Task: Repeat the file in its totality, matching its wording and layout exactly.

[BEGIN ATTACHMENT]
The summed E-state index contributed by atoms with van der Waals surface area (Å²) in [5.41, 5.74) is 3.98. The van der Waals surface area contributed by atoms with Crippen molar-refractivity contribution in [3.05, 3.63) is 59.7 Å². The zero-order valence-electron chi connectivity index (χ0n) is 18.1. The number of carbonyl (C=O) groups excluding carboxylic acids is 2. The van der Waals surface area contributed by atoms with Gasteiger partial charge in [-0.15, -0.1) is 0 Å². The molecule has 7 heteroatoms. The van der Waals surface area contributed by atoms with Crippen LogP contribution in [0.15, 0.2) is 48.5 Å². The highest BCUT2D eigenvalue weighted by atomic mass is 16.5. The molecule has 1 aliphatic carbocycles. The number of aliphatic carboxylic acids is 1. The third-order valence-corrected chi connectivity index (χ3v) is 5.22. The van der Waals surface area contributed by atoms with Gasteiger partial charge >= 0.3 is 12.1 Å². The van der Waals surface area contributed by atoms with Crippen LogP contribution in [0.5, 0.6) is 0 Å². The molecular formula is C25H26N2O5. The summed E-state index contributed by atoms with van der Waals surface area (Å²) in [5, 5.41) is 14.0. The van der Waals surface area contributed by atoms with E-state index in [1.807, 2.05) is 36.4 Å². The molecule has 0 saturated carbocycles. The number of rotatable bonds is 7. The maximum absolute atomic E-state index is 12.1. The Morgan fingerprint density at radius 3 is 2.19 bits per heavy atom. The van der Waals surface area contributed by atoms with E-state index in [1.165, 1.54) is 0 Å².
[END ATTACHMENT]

The summed E-state index contributed by atoms with van der Waals surface area (Å²) in [5.41, 5.74) is 3.98. The van der Waals surface area contributed by atoms with Crippen molar-refractivity contribution in [3.05, 3.63) is 59.7 Å². The zero-order valence-electron chi connectivity index (χ0n) is 18.1. The number of carbonyl (C=O) groups excluding carboxylic acids is 2. The van der Waals surface area contributed by atoms with Gasteiger partial charge in [-0.15, -0.1) is 0 Å². The molecule has 7 heteroatoms. The van der Waals surface area contributed by atoms with Crippen LogP contribution in [0.15, 0.2) is 48.5 Å². The highest BCUT2D eigenvalue weighted by atomic mass is 16.5. The molecule has 1 aliphatic carbocycles. The number of aliphatic carboxylic acids is 1. The third-order valence-corrected chi connectivity index (χ3v) is 5.22. The van der Waals surface area contributed by atoms with Gasteiger partial charge >= 0.3 is 12.1 Å². The van der Waals surface area contributed by atoms with Crippen LogP contribution in [0.5, 0.6) is 0 Å². The molecular formula is C25H26N2O5. The summed E-state index contributed by atoms with van der Waals surface area (Å²) in [5, 5.41) is 14.0. The van der Waals surface area contributed by atoms with E-state index in [1.807, 2.05) is 36.4 Å². The molecule has 0 saturated carbocycles. The number of rotatable bonds is 7. The maximum absolute atomic E-state index is 12.1. The Morgan fingerprint density at radius 3 is 2.19 bits per heavy atom. The van der Waals surface area contributed by atoms with E-state index in [1.165, 1.54) is 0 Å².